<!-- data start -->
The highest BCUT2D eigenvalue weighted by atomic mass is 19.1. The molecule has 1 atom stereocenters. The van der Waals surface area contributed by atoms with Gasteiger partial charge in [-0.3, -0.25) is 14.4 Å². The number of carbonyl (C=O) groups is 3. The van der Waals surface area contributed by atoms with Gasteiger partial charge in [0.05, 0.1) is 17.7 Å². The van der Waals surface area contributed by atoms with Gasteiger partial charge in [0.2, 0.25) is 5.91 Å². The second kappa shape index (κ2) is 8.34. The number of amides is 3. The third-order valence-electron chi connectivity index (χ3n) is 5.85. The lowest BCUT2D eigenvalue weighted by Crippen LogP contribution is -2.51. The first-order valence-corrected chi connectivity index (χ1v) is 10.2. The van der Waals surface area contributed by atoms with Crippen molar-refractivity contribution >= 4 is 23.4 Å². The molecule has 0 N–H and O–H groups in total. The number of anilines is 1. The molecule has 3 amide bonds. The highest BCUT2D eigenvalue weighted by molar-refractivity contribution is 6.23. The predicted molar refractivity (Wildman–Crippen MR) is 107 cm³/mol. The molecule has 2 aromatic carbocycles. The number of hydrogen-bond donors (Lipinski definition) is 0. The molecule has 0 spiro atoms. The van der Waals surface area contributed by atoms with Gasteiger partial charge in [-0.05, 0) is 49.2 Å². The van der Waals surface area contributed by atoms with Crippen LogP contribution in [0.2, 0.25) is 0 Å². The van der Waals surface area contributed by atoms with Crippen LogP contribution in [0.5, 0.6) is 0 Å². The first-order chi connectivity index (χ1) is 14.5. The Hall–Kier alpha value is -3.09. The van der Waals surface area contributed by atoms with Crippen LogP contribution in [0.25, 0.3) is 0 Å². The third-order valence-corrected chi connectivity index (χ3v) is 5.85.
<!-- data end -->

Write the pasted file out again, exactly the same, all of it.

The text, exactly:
The highest BCUT2D eigenvalue weighted by atomic mass is 19.1. The molecule has 1 atom stereocenters. The van der Waals surface area contributed by atoms with Gasteiger partial charge in [-0.3, -0.25) is 14.4 Å². The number of carbonyl (C=O) groups is 3. The van der Waals surface area contributed by atoms with Gasteiger partial charge in [0.05, 0.1) is 17.7 Å². The van der Waals surface area contributed by atoms with Gasteiger partial charge in [0.2, 0.25) is 5.91 Å². The second kappa shape index (κ2) is 8.34. The number of amides is 3. The third-order valence-electron chi connectivity index (χ3n) is 5.85. The lowest BCUT2D eigenvalue weighted by Crippen LogP contribution is -2.51. The first-order valence-corrected chi connectivity index (χ1v) is 10.2. The van der Waals surface area contributed by atoms with Crippen molar-refractivity contribution >= 4 is 23.4 Å². The molecule has 0 N–H and O–H groups in total. The number of anilines is 1. The molecule has 3 amide bonds. The highest BCUT2D eigenvalue weighted by molar-refractivity contribution is 6.23. The predicted molar refractivity (Wildman–Crippen MR) is 107 cm³/mol. The molecule has 2 aromatic carbocycles. The number of hydrogen-bond donors (Lipinski definition) is 0. The molecule has 0 spiro atoms. The van der Waals surface area contributed by atoms with Gasteiger partial charge in [-0.05, 0) is 49.2 Å². The van der Waals surface area contributed by atoms with Crippen LogP contribution in [0.2, 0.25) is 0 Å². The van der Waals surface area contributed by atoms with Crippen LogP contribution in [0.5, 0.6) is 0 Å². The first-order chi connectivity index (χ1) is 14.5. The Hall–Kier alpha value is -3.09. The van der Waals surface area contributed by atoms with Crippen LogP contribution in [0.25, 0.3) is 0 Å². The third-order valence-corrected chi connectivity index (χ3v) is 5.85.